This post was most recently updated on February 5th, 2021.2 min read.
Quite often you get the need to simply quickly query all the database sizes on MS SQL Server. Most typically, for me, this need arises when a development machine gets low on disk space, and I need to check if some database’s log size has been growing, or if something else is wrong.
In my daily work, I rarely encounter this requirement anymore. Azure has almost entirely obliterated the need for such diagnostics, since it’s so easy to spin up or scale up new development resources when need be.
Luckily, this is quite a simple task to accomplish, if you have high enough permissions on the SQL server. Essentially, you need to be able to query system tables – you’ll need VIEW SERVER STATE permissions, which you should be able to grant with this permission:
GRANT VIEW SERVER STATE TO contosouser;
Then you can run the script below, which will query all database sizes (both Data and Log files) on SQL Server and return them in a neat table. Nice and easy!
with fs as ( select database_id, type, size * 8.0 / 1024 size from sys.master_files ) select name, (select sum(size) from fs where type = 0 and fs.database_id = db.database_id) DataFileSizeMB, (select sum(size) from fs where type = 1 and fs.database_id = db.database_id) LogFileSizeMB from sys.databases db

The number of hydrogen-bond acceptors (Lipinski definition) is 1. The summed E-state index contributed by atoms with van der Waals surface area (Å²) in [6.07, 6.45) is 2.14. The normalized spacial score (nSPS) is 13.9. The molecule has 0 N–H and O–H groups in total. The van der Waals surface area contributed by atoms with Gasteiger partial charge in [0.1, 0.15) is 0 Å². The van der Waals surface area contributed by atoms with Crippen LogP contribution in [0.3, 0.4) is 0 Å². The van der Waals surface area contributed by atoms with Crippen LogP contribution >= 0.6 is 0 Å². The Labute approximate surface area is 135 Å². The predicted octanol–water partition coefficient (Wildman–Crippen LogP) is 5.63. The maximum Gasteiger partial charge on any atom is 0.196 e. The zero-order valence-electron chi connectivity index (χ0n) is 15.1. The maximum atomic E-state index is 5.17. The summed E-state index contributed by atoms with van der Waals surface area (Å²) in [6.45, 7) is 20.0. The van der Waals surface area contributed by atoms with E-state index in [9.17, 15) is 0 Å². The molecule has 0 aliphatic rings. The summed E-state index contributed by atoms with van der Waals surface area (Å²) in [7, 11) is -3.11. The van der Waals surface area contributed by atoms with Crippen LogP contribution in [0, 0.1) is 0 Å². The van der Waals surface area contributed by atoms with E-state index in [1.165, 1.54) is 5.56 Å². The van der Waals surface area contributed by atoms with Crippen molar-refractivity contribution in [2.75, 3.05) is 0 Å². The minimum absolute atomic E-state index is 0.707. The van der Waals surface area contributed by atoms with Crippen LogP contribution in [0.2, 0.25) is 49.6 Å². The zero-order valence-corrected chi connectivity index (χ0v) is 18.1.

This post is kind of a classic being one of the first things I documented on my blog in 2014. But since it’s almost a one-liner, I felt silly about publishing it… And whenever I might’ve needed the script again, I just accessed the draft version of the page.
That’s cumbersome, though, so I finally thought it’s worthwhile to publish it after all. Happy to see it’s been helpful for a lot of people!
- How to modify CORS settings using a .htaccess file - January 11, 2022
- How to solve Vmmem consuming ungodly amounts of RAM when running Docker on WSL? - January 4, 2022
- 2021 – Year Review! - December 31, 2021